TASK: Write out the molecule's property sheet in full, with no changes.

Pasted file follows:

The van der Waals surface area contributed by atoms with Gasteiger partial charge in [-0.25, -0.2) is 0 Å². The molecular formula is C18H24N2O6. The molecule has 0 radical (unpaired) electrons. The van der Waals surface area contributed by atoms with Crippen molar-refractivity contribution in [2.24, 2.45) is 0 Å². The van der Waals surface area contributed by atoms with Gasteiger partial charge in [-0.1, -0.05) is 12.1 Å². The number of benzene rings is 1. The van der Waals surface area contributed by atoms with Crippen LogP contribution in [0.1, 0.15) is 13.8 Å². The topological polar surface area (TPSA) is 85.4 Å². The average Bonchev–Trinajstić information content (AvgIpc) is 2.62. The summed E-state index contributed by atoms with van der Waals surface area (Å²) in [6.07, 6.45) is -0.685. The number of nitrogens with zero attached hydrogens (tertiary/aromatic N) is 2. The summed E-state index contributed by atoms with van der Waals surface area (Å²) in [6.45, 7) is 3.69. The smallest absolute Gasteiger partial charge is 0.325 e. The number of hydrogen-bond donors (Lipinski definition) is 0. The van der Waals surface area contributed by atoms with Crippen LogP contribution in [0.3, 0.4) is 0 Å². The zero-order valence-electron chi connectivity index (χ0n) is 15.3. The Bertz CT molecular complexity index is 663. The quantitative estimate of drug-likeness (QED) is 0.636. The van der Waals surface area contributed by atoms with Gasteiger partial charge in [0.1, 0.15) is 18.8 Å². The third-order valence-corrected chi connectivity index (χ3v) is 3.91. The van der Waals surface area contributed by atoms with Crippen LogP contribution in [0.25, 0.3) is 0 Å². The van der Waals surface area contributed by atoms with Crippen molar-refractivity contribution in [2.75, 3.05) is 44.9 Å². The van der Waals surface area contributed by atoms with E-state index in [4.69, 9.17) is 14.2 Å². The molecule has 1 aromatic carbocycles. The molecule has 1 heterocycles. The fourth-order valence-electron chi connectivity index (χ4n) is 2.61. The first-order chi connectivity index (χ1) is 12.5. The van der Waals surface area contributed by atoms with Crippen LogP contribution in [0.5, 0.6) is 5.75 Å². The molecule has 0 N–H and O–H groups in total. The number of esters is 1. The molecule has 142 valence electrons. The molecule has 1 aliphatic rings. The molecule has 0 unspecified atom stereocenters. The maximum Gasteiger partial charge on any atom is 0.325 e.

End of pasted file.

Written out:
The van der Waals surface area contributed by atoms with Gasteiger partial charge in [-0.25, -0.2) is 0 Å². The molecular formula is C18H24N2O6. The molecule has 0 radical (unpaired) electrons. The van der Waals surface area contributed by atoms with Crippen molar-refractivity contribution in [2.24, 2.45) is 0 Å². The van der Waals surface area contributed by atoms with Gasteiger partial charge in [-0.1, -0.05) is 12.1 Å². The number of benzene rings is 1. The van der Waals surface area contributed by atoms with Crippen LogP contribution in [0.1, 0.15) is 13.8 Å². The topological polar surface area (TPSA) is 85.4 Å². The average Bonchev–Trinajstić information content (AvgIpc) is 2.62. The summed E-state index contributed by atoms with van der Waals surface area (Å²) in [6.07, 6.45) is -0.685. The number of nitrogens with zero attached hydrogens (tertiary/aromatic N) is 2. The summed E-state index contributed by atoms with van der Waals surface area (Å²) in [6.45, 7) is 3.69. The smallest absolute Gasteiger partial charge is 0.325 e. The number of hydrogen-bond donors (Lipinski definition) is 0. The van der Waals surface area contributed by atoms with Crippen LogP contribution in [0.3, 0.4) is 0 Å². The zero-order valence-electron chi connectivity index (χ0n) is 15.3. The Bertz CT molecular complexity index is 663. The quantitative estimate of drug-likeness (QED) is 0.636. The van der Waals surface area contributed by atoms with Gasteiger partial charge in [0.1, 0.15) is 18.8 Å². The third-order valence-corrected chi connectivity index (χ3v) is 3.91. The van der Waals surface area contributed by atoms with Crippen LogP contribution in [0.25, 0.3) is 0 Å². The van der Waals surface area contributed by atoms with Crippen molar-refractivity contribution in [2.75, 3.05) is 44.9 Å². The van der Waals surface area contributed by atoms with E-state index in [4.69, 9.17) is 14.2 Å². The molecule has 1 aromatic carbocycles. The molecule has 1 heterocycles. The fourth-order valence-electron chi connectivity index (χ4n) is 2.61. The first-order chi connectivity index (χ1) is 12.5. The van der Waals surface area contributed by atoms with Crippen LogP contribution in [0.5, 0.6) is 5.75 Å². The molecule has 0 N–H and O–H groups in total. The number of esters is 1. The molecule has 142 valence electrons. The molecule has 1 aliphatic rings. The molecule has 0 unspecified atom stereocenters. The maximum Gasteiger partial charge on any atom is 0.325 e.